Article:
Child molestors do use porn to help desensitize and abuse children. Just as they use alcohol, drugs, kindness, and positions of trust and authority: Church Camp counselors, Softball Coaches, Boy Scout leaders, to name a few. If I read this study correctly, problems that arise from the abuse of Internet porn has more to do with pre-existing personality issues than with pornography itself. Pornography does not turn men into violent abusers of women and children anymore than a .44 handgun turned David Berkowitz into a serial killer.

Tuesday, May 17, 2005

The Newsweek Scandal

It would seem that the Newsweek story was not, ummmm, new. Other papers have been reporting about American interrorgators defiling the Qu'ran (I would normally have gone with "Koran", but since the other spelling annoys righties, I thought, why the hell not?). Why is Newsweek the bad guy? Maybe it's a way to take attention from the British memos that simply confirm what many of us suspected all along: GWB was determined to invade Iraq. No matter what. Ignore the man behind the curtain. And whatever you do, don't let the facts get in your way.

Molly Ivins

"As Riley used to say on an ancient television sitcom, "This is a revoltin' development." There seems to be a bit of a campaign on the right to blame Newsweek for the anti-American riots in Afghanistan, Pakistan and other Islamic countries.

Uh, people, I hate to tell you this, but the story about Americans abusing the Koran in order to enrage prisoners has been out there for quite some time. The first mention I found of it is March 17, 2004, when the Independent of London interviewed the first British citizen released from Guantanamo Bay. The prisoner said he had been physically beaten but did not consider that as bad as the psychological torture, which he described extensively. Jamal al-Harith, a computer programmer from Manchester, said 70 percent of the inmates had gone on a hunger strike after a guard kicked a copy of the Koran. The strike was ended by force-feeding."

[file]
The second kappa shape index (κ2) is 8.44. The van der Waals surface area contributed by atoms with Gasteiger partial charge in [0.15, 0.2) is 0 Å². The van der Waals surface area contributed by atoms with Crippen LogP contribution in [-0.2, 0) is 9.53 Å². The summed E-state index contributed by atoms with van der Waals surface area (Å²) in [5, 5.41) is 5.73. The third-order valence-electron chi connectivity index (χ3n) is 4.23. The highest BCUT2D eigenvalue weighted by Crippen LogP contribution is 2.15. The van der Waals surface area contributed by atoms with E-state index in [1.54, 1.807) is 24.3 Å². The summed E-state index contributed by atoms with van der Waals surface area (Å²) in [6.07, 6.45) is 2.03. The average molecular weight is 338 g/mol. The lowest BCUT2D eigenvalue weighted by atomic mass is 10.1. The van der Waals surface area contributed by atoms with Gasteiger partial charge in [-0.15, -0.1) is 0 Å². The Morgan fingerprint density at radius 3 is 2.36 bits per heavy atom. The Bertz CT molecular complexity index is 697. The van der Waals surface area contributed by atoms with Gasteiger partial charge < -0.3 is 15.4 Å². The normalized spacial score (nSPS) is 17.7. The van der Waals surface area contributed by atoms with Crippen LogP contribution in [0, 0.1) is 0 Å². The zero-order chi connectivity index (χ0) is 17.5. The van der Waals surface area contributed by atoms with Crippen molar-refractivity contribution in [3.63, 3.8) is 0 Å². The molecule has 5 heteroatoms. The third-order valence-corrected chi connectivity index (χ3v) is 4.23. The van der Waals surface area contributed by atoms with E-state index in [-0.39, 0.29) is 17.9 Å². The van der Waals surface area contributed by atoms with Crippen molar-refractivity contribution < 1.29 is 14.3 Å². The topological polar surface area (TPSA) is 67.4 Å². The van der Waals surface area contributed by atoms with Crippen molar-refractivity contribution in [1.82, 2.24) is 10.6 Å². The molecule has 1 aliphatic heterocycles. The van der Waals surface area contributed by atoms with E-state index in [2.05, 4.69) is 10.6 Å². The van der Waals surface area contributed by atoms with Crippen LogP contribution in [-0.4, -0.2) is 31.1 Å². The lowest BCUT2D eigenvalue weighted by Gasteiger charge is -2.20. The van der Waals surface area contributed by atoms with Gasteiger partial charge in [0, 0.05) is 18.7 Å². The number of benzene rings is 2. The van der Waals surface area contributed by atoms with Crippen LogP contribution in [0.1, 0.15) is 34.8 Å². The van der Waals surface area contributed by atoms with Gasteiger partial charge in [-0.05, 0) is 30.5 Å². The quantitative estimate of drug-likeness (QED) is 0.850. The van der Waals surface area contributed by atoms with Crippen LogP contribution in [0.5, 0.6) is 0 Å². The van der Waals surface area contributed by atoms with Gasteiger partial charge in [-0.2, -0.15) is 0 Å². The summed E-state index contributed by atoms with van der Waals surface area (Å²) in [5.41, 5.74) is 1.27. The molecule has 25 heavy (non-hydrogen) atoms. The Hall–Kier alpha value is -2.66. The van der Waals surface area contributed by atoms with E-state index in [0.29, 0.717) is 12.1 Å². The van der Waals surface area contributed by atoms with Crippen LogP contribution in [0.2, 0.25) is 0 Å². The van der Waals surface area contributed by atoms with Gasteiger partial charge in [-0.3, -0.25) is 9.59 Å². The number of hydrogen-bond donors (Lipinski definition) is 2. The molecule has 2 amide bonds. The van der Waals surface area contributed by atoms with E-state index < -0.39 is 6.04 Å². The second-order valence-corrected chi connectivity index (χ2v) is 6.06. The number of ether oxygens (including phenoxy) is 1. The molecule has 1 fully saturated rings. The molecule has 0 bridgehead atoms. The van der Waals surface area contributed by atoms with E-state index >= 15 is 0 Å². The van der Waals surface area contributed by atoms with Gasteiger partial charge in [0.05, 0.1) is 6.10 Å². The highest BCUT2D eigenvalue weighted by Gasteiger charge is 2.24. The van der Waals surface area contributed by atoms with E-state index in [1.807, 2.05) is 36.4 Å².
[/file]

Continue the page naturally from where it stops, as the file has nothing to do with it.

Saturday, April 23, 2005

Put Erotica in the Library

David Brooks wrote in a recent New York Times Editorial (Public Hedonism and Private Restraint):

"You could get the impression that America's young people are leading lives of Caligulan hedonism. You could give credence to all those parental scare stories about oral sex parties at bar mitzvahs and junior high school dances. You could worry about hookups, friends with benefits, and the rampant spread of casual, transactional sexuality.

But it turns out you'd be wrong."

It turns out that Teen pregnancy, birth and abortion rates have all declined over the last 15 years. Teens are waiting longer to have sex and are having fewer sex partners than before. All of this despite the fact that we have heard a steady drumbeat of hysteria that Sex Education, Pornography, Sexual Imagery on TV and in books are all going to cause our children to engage in recreational sex with hoards of other teens.

This is good news for libraries. As it becomes more obvious that the simple viewing of sexually oriented material does not necessarily lead to increased sexual activity, we can perhaps start improving a part of our collection that has been woefully neglected. We can, at the very least, start a conversation now that will help identify what would best meet those needs